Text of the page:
7 tips for writing an award entry  

Writing an award entry is a specialist skill and can often make the difference between being shortlisted or not.

Winning industry awards isn’t just a matter of luck. If you’re going to spend time and money entering an award scheme, then it’s worth planning it properly and producing the best entry you can.  

The 2023 PFM awards are open for submission and the deadline is looming. Now is the time to start planning for the awards you want to enter and deserve to win.

Last year, we drafted and submitted nine PFM award entries. Seven were shortlisted, and six of those went on to win.

A graphic showing Magenta's record for PFM award entries

We can help you craft an award entry that resonates with judges and wins you the recognition for your great work.

Here are 7 tips for writing an award entry that we abide by.

1 / Choose the right award

There are numerous award programmes within the built environment that cover everything from cleaning and security to property marketing and workplace tech. If you’re looking to raise your profile in a particular sector, it might be worth looking at awards for service in that area – healthcare, education, law or financial servicesfor example.  

2 / Enter the right category 

When choosing the category, read the requirements carefully. Many awards have time criteria – for example, a project must have been started or completed within a certain timeframe. Check your entry is eligible. Are there any new categories in that particular programme? Newer categories are always less popular than more established ones. Who is sponsoring that particular category? You don’t want to find yourself accepting an award from a competitor through gritted teeth. 

 3 / Choose the right project, team or individual  

Don’t opt simply for your latest or biggest project. Think carefully about whether you have a good relationship with your client and the depth of material you’ll need to put together when writing an award entry. If innovation is a key criterion, have you genuinely broken new ground? Can you demonstrate joint working for a partnership award? If site visits are part of the entry process, will these be easy to arrange? If testimonials are required, are you confident that your client thinks as highly of your performance as you do? A visible client always helps. Make sure you have the hard data to back up any claims you’re making about the success of your project.  

 4 / Engage your customer

Not all award categories involve customers but where they do, you want them signed up to the idea. Ideally they should want to win the award as much as you. Explain to them how winning the award will enhance their profile as well. This will make it easier to get cooperation when it comes to putting the entry together and getting it signed off. It will also help should you win.Think about who you can nominate to be interviewed by journalists. Ensure that you not only have permission from your client contact but also their corporate communications team as they will have the ultimate say.  

5 / Think of the judges and tell a story 

Awards judges have to read a lot of submissions – yours needs to stand out. So don’t simply list facts, provide a compelling narrative.  Explain how your work was part of a wider initiative to improve performance, reduce costs or rationalise locations. Provide some context – tie your project into your client’s mission or objectives. Take the reader along the timeline – from conception to implementation; from pilot to full roll out. Make it personal – add quotes and feedback from staff, customers, visitors etc. But also provide a summary of the key features and achievements. Make it an interesting read.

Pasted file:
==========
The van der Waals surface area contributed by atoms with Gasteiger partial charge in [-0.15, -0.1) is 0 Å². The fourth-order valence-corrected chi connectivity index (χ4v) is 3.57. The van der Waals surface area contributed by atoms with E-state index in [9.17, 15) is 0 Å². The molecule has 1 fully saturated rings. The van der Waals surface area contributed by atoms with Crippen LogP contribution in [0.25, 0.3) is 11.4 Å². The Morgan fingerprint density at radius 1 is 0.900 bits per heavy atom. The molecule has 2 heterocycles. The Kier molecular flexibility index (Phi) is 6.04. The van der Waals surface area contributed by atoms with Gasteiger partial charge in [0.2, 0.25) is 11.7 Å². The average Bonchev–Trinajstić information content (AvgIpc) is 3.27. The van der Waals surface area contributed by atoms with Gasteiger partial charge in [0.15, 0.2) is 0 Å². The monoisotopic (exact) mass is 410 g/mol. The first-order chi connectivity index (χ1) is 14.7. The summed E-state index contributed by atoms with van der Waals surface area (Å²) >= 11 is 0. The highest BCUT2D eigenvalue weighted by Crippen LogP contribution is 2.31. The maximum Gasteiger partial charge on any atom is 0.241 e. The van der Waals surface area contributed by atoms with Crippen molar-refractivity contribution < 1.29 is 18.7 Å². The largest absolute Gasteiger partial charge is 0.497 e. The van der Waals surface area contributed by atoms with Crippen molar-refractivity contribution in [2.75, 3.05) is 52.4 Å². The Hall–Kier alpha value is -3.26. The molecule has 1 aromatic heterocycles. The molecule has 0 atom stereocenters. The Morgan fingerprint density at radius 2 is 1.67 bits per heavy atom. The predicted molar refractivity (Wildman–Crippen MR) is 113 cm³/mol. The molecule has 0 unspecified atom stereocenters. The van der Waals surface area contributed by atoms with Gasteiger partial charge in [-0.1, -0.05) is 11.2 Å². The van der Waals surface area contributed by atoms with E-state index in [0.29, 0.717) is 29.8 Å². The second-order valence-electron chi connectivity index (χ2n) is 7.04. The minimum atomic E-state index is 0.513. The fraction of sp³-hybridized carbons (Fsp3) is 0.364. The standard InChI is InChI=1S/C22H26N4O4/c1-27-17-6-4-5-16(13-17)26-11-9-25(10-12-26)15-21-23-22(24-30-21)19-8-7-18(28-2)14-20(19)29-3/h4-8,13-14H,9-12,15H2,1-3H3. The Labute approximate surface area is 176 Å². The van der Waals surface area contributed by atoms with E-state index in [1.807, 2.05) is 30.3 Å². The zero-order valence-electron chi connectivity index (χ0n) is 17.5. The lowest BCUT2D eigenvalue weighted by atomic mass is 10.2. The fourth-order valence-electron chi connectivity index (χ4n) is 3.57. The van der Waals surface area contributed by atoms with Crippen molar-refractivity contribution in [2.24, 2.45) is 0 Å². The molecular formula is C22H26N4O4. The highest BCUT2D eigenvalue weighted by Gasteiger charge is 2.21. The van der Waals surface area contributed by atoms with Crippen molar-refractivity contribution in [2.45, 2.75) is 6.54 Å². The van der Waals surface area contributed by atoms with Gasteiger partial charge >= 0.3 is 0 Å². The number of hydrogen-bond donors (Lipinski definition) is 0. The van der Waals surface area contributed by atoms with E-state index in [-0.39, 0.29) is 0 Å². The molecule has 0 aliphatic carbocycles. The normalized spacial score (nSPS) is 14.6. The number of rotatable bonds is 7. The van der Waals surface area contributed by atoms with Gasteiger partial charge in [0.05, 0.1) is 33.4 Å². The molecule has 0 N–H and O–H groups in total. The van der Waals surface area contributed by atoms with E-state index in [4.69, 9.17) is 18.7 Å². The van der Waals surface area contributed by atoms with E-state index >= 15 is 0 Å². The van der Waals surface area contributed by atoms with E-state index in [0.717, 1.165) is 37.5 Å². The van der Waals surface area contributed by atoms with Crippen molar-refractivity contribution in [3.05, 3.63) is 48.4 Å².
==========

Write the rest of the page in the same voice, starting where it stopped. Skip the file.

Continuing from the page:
6 / Provide evidence 

Many awards entries fail to score well because they don’t back up their claims. Too many make assertions but don’t produce the evidence. If your new helpdesk system resulted in a “major improvement in customer service” then provide the KPI or survey data that shows this. If you achieved “significant cost savings” then quantify them or at least give the percentage reduction in costs. Include simple graphics to make the point. Don’t be woolly.  

7 / Paint a picture  

Even if the submission doesn’t require images you’ll almost certainly need them should you make the shortlist, or win, so be prepared. Many submissions are let down by poor photography and there really is no excuse, even if you don’t want to employ a professional. Pictures taken with a phone are high resolution and perfectly fine if you don’t have professional images.

Prepare to celebrate victory

Finally, if you are lucky enough to be shortlisted or even win, then make the most of your success. Issue a press release, publicise it internally, on your website, through social media and in newsletters. Many award schemes will offer downloadable media kits, including finalists and winners logos that you can add to marketing material, stationery and email signatures.  

If you really want to get ahead of the game, write your winner’s press release before the event! That way all you’ll have to do is drop in the judge’s remarks and you can enjoy the celebrations safe in the knowledge that you won’t be up at 6am trying to write sparkling copy with a hangover!  

Award writing support

Magenta has written numerous winning award entries since we were founded in 2011. Just last year, we helped clients with submissions for the IWFM awards, PFM awards, Cleaning Excellence awards, Security and Fire Excellence awards, OSPAs, British Security awards and Green Business awards.

We can help your business write anoutstanding award entry that will give you the best chance of success.

Read our guide on ‘How to write a winning award entry‘ for more details, visit our award writing page or get in touch to discuss how we can support your award ambitions.


Jo Sutherland